Tuesday, May 31, 2016

Atmospheric Setting + Likable Heroine + Twisty Mystery = Me Coming Back for More Anna Pigeon

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After her husband dies in a New York City car accident, Anna Pigeon flees urban life for its complete opposite.  As an enforcement ranger at Guadalupe Mountains National Park in the west Texas wilderness, the 39-year-old widow now spends more time communing with nature than anything—or anyone—else.  And it suits her just fine.

While hiking in the park one day, Anna comes across the dead body of a park ranger who appears to have been mauled to death by a mountain lion.  Shocked by the brutality of the apparent attack, Anna can't quite believe what she's seeing.  She didn't know Sheila Drury well, but she does know animals and this "attack" looks staged.  Try as she might to convince her superiors to look into the suspicious death, however, Anna gets exactly nowhere.  Refusing to back off, she launches her own investigation.  Between Drury's push to open the park to the public and her clandestine relationship with another employee, it isn't tough to find people who may have had motive to kill the ranger.  Who actually did the deed?  Anna knows Drury's killer isn't a wild cat but a human who is more vicious and dangerous than any mountain lion.  The question is, can Anna find the murderer before he or she finds Anna?  
     
Published in 2003, Track of the Cat by Nevada Barr is an oldie I've been meaning to get to for a while now.  The first book in Barr's popular Anna Pigeon series (the 19th installment of which just came out a few weeks ago), it introduces the ranger in all her complex charm.  In sharp, vivid prose that really makes it come alive, Barr also presents the real star of the show—the west Texas wilderness.  This atmospheric setting provides an intriguing background to a twisty mystery that kept me guessing.  Between the author's rich descriptions of the park and those of her brave, compassionate heroine, I found Track of the Cat to be an enjoyable read.  I'll definitely be heading back to the Guadalupe Mountains soon for more adventures with the unforgettable Anna Pigeon.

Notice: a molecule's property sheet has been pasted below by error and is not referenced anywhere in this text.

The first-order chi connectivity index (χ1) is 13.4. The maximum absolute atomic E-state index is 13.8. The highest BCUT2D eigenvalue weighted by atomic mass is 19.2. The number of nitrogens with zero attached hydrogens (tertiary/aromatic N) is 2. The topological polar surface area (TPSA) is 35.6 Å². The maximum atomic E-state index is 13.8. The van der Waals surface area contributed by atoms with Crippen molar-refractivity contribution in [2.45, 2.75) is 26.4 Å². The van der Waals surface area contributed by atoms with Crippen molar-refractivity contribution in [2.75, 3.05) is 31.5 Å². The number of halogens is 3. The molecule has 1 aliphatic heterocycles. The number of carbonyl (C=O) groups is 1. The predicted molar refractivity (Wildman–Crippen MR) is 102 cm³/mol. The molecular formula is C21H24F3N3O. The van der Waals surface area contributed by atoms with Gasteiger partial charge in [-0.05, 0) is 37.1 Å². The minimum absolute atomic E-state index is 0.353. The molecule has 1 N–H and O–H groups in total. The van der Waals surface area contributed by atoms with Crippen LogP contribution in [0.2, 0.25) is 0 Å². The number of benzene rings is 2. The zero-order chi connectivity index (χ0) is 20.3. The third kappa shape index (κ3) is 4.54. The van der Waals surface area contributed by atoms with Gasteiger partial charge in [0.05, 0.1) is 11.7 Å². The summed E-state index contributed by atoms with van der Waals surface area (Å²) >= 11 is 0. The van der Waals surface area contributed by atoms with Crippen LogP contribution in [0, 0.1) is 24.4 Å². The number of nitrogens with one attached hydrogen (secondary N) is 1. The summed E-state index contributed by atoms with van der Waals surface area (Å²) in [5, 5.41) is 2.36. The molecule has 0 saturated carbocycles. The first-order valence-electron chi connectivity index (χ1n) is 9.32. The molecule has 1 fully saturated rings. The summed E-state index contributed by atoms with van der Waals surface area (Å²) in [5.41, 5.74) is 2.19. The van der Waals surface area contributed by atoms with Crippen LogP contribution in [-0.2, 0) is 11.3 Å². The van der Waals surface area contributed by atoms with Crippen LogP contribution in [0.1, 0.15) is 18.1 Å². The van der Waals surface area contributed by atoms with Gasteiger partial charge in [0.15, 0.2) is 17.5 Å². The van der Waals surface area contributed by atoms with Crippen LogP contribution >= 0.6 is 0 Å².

(Readalikes:  reminds me of the Kate Shugak series by Dana Stabenow and of The Wild Inside by Christine Carbo)

Grade:


If this were a movie, it would be rated:


for language (a dozen or so F-bombs plus milder expletives), violence, blood/gore, and mild sexual content

To the FTC, with love:  Another library fine find


Wednesday, May 25, 2016

Vivid Setting Makes Slow-Building Murder Mystery Intriguing

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On a peaceful autumn night, Ted Systead and his dad are camping in Montana's ruggedly beautiful Glacier National Park.  Encounters with wildlife are a possibility, of course, but one against which the men have taken every precaution.  They're both stunned, then, when a giant grizzly attacks their campsite.  Fourteen-year-old Ted freezes in terror as his father is dragged away and mauled to death.  It's a violent, tragic, and traumatic experience that will haunt him forever.  

Twenty-three years later, Ted is back in Glacier.  As a special agent for the National Park Service, he's been called to Montana to investigate a death with startling similarities to his father's.  Like Jonathan Systead, Victor Lance is dead from a vicious encounter with a bear.  The difference?  Lance, a 27-year-old druggie from Martin City, Montana, had been tied to a tree, presumably exposed to the park's dangers on purpose.  Who could have committed such a cold-hearted act?  However unsavory the man might have been, he didn't deserve to die so horrifically.  Or did he?  

Paired with Monty Harris, an unassuming Park police officer, Ted is tasked with finding Victor's killer.  Not an easy job, considering locals want nothing to do with a nosy outsider.  Ted's perseverance helps him peel back the shocking layers of a case that chills him to the bone.  It doesn't help that old memories are creeping in, throwing him off his game.  As he creeps closer to discovering Lance's killer, he's putting himself in the line of fire.  Will Ted, like his father before him, leave Glacier only in a body bag?